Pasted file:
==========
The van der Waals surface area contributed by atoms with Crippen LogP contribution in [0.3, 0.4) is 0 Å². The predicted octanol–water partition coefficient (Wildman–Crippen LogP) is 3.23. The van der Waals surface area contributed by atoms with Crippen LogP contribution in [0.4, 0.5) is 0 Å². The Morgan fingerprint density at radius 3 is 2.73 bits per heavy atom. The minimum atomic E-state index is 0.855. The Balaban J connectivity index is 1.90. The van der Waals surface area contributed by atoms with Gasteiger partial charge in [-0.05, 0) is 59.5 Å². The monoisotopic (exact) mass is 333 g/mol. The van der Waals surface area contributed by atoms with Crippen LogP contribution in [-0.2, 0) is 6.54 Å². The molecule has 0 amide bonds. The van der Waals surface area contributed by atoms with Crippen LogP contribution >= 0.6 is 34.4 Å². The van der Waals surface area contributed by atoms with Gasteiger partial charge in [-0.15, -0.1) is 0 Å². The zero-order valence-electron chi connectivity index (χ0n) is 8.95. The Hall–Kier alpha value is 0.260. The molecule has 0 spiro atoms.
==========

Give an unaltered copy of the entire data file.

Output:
The van der Waals surface area contributed by atoms with Crippen LogP contribution in [0.3, 0.4) is 0 Å². The predicted octanol–water partition coefficient (Wildman–Crippen LogP) is 3.23. The van der Waals surface area contributed by atoms with Crippen LogP contribution in [0.4, 0.5) is 0 Å². The Morgan fingerprint density at radius 3 is 2.73 bits per heavy atom. The minimum atomic E-state index is 0.855. The Balaban J connectivity index is 1.90. The van der Waals surface area contributed by atoms with Gasteiger partial charge in [-0.05, 0) is 59.5 Å². The monoisotopic (exact) mass is 333 g/mol. The van der Waals surface area contributed by atoms with Crippen LogP contribution in [-0.2, 0) is 6.54 Å². The molecule has 0 amide bonds. The van der Waals surface area contributed by atoms with Crippen LogP contribution >= 0.6 is 34.4 Å². The van der Waals surface area contributed by atoms with Gasteiger partial charge in [-0.15, -0.1) is 0 Å². The zero-order valence-electron chi connectivity index (χ0n) is 8.95. The Hall–Kier alpha value is 0.260. The molecule has 0 spiro atoms.